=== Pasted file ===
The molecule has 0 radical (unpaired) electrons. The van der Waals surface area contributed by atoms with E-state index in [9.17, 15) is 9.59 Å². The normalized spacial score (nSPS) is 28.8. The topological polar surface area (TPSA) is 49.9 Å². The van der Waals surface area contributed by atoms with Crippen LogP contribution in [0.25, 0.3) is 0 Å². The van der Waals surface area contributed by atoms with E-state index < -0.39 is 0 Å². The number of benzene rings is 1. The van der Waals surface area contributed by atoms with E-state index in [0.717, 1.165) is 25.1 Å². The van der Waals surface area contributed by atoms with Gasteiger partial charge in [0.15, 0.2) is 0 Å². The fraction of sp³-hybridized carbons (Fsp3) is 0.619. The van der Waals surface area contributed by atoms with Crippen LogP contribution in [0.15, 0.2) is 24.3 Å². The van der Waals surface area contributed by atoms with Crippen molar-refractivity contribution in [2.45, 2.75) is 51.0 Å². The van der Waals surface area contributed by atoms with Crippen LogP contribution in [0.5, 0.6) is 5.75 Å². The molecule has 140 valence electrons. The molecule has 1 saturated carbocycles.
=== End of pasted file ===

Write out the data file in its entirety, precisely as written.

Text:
The molecule has 0 radical (unpaired) electrons. The van der Waals surface area contributed by atoms with E-state index in [9.17, 15) is 9.59 Å². The normalized spacial score (nSPS) is 28.8. The topological polar surface area (TPSA) is 49.9 Å². The van der Waals surface area contributed by atoms with Crippen LogP contribution in [0.25, 0.3) is 0 Å². The van der Waals surface area contributed by atoms with E-state index < -0.39 is 0 Å². The number of benzene rings is 1. The van der Waals surface area contributed by atoms with E-state index in [0.717, 1.165) is 25.1 Å². The van der Waals surface area contributed by atoms with Gasteiger partial charge in [0.15, 0.2) is 0 Å². The fraction of sp³-hybridized carbons (Fsp3) is 0.619. The van der Waals surface area contributed by atoms with Crippen LogP contribution in [0.15, 0.2) is 24.3 Å². The van der Waals surface area contributed by atoms with Crippen molar-refractivity contribution in [2.45, 2.75) is 51.0 Å². The van der Waals surface area contributed by atoms with Crippen LogP contribution in [0.5, 0.6) is 5.75 Å². The molecule has 140 valence electrons. The molecule has 1 saturated carbocycles.